Frequently Asked Questions About Heritage Sustainability
1. What is the B.C. Heritage Branch doing to promote sustainability?
We are working with individuals, organizations and government branches to promote the conservation of the historic built environment. Through workshops and forums, we attempt to advise and educate on what it means to preserve and rehabilitate older buildings and make them environmentally friendly. We also fund projects that encourage rehabilitation. The
Heritage Sustainability Report is a result of the Simon Fraser University City Program forum on Heritage Conservation & Sustainability in February, 2006.
2. What makes older buildings "green"?
In addition to operating costs,
embodied energy must be considered when examining the environmental impact of a building. If you tear a building down and send its materials to a landfill, you waste all of its stored energy. If you replace the older building with a new one, you use additional energy. For more on what makes older buildings environmentally friendly, see
Heritage Conservation and Sustainability.
3. Why should traditional buildings be upgraded?
Upgrades reduce operating costs, make a building more environmentally friendly, improve comfort within the building and prolong the life of the building. This rehabilitation also makes our communities more attractive for residents and visitors. Visit our
Greening Your Home page for additional information.
5. Should I replace my traditional windows with new windows?
Repairing your traditional windows is almost always more cost effective and environmentally friendly than replacing them. The payback period of replacing historic wood windows is estimated at over 30 years, and despite "lifetime warranties" offered by manufacturers, vinyl frames have a life expectancy of only 20-25 years. Additionally, new windows are often made of environmentally harmful materials, such as vinyl and aluminum, that require a lot of energy to manufacture and are difficult to recycle, while traditional windows are constructed of strong timber. Visit our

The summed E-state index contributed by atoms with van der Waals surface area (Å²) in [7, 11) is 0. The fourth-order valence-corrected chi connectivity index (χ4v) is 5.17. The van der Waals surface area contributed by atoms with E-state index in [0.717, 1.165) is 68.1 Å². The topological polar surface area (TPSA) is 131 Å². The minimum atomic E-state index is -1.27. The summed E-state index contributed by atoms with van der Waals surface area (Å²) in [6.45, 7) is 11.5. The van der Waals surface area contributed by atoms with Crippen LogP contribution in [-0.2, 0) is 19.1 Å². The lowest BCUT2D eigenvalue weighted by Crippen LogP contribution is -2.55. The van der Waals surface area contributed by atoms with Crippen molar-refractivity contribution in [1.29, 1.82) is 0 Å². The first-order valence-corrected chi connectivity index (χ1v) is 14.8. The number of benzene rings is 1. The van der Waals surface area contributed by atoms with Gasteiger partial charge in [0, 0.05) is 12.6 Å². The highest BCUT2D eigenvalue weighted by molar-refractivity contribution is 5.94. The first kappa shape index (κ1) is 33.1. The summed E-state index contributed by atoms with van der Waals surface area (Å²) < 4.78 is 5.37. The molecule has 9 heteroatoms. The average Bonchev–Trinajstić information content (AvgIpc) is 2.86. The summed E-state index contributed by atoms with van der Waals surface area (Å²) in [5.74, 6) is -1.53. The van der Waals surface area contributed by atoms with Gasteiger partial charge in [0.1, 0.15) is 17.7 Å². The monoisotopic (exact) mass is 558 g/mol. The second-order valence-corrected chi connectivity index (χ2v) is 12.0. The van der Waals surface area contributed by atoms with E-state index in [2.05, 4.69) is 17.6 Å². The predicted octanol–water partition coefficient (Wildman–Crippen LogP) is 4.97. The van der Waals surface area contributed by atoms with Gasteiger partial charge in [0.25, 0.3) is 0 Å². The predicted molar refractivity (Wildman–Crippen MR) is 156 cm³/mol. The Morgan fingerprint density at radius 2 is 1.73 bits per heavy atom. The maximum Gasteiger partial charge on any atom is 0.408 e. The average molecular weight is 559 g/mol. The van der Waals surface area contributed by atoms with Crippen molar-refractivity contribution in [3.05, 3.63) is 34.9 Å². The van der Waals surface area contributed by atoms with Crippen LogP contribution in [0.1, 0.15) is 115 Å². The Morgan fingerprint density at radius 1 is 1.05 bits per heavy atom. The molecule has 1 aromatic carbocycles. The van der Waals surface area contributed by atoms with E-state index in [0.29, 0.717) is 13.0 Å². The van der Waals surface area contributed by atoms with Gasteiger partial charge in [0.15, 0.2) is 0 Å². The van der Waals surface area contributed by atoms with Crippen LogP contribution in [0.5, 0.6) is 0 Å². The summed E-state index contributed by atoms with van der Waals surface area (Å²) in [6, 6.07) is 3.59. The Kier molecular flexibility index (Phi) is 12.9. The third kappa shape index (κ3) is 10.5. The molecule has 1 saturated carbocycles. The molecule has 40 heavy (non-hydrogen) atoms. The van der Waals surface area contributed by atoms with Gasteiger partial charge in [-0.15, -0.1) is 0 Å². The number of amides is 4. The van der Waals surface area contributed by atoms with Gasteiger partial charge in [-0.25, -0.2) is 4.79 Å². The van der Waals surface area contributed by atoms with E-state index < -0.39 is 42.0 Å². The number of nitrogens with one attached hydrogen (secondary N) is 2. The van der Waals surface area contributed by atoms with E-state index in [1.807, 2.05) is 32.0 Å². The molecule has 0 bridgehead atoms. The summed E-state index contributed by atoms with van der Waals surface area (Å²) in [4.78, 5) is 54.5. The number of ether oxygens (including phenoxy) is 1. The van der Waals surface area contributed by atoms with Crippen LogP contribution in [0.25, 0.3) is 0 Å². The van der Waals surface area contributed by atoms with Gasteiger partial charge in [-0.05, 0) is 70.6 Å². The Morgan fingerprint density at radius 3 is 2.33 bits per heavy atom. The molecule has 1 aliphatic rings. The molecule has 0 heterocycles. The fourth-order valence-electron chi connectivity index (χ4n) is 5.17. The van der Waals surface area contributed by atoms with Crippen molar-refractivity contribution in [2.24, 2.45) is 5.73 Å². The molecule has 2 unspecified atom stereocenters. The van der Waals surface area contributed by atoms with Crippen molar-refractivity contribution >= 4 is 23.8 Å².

Materials pages for additional information.
6. Will upgrades compromise the heritage value of my home?
Although there are challenges associated with energy efficiency upgrades of traditionally constructed buildings, older buildings can be environmentally friendly without compromising their character defining features. Alterations should conform to the
Standards and Guidelines for the Conservation of Historic Places in Canada.
7. Does the government offer financial assistance for property owners upgrading their buildings?
There are several programs that offer grants for individuals and organizations seeking to improve the energy efficiency of their buildings. Before financial assistance is awarded, many programs require property owners to first hire a
certified energy advisor. An advisor can suggest improvements and help plan retrofits, as well as apply for grants on your behalf. Visit our Financial Incentives page for more information.
8. Why are buildings demolished?
According to one Canadian study examining the reasons for demolishing 227 residential and commercial buildings in St. Paul, Minnesota, most buildings are demolished because of area redevelopment. Despite the majority of buildings being 51-100+ years old, only eight buildings had structural problems or other materials or system problems.